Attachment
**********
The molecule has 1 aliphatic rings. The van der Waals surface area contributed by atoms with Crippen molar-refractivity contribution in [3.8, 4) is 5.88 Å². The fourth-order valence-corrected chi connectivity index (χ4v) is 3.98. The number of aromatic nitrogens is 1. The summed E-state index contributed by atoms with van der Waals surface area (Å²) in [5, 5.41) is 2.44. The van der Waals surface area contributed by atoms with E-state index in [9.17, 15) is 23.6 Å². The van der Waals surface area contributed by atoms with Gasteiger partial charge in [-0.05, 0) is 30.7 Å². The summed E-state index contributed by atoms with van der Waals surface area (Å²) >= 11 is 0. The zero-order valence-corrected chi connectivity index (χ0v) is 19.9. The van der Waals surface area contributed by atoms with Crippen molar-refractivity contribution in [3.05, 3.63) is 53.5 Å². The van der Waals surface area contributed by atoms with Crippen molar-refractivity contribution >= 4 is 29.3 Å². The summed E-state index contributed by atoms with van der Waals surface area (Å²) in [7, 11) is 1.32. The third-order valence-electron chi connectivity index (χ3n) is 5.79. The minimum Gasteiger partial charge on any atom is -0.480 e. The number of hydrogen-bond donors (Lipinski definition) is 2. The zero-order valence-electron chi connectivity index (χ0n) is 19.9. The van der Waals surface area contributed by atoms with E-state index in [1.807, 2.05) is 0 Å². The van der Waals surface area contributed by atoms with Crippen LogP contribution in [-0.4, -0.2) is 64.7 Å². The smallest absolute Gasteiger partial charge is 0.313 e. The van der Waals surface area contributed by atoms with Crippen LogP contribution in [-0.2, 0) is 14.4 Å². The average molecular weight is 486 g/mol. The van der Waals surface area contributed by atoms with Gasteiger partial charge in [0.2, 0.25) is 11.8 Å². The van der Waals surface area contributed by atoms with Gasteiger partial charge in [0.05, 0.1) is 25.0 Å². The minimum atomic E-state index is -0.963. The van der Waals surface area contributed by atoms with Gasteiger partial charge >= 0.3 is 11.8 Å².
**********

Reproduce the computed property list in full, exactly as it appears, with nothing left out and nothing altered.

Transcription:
The molecule has 1 aliphatic rings. The van der Waals surface area contributed by atoms with Crippen molar-refractivity contribution in [3.8, 4) is 5.88 Å². The fourth-order valence-corrected chi connectivity index (χ4v) is 3.98. The number of aromatic nitrogens is 1. The summed E-state index contributed by atoms with van der Waals surface area (Å²) in [5, 5.41) is 2.44. The van der Waals surface area contributed by atoms with E-state index in [9.17, 15) is 23.6 Å². The van der Waals surface area contributed by atoms with Gasteiger partial charge in [-0.05, 0) is 30.7 Å². The summed E-state index contributed by atoms with van der Waals surface area (Å²) >= 11 is 0. The zero-order valence-corrected chi connectivity index (χ0v) is 19.9. The van der Waals surface area contributed by atoms with Crippen molar-refractivity contribution in [3.05, 3.63) is 53.5 Å². The van der Waals surface area contributed by atoms with Crippen molar-refractivity contribution >= 4 is 29.3 Å². The summed E-state index contributed by atoms with van der Waals surface area (Å²) in [7, 11) is 1.32. The third-order valence-electron chi connectivity index (χ3n) is 5.79. The minimum Gasteiger partial charge on any atom is -0.480 e. The number of hydrogen-bond donors (Lipinski definition) is 2. The zero-order valence-electron chi connectivity index (χ0n) is 19.9. The van der Waals surface area contributed by atoms with E-state index in [1.807, 2.05) is 0 Å². The van der Waals surface area contributed by atoms with Crippen LogP contribution in [-0.4, -0.2) is 64.7 Å². The smallest absolute Gasteiger partial charge is 0.313 e. The van der Waals surface area contributed by atoms with Crippen LogP contribution in [-0.2, 0) is 14.4 Å². The average molecular weight is 486 g/mol. The van der Waals surface area contributed by atoms with Gasteiger partial charge in [0.2, 0.25) is 11.8 Å². The van der Waals surface area contributed by atoms with Gasteiger partial charge in [0.05, 0.1) is 25.0 Å². The minimum atomic E-state index is -0.963. The van der Waals surface area contributed by atoms with Gasteiger partial charge >= 0.3 is 11.8 Å².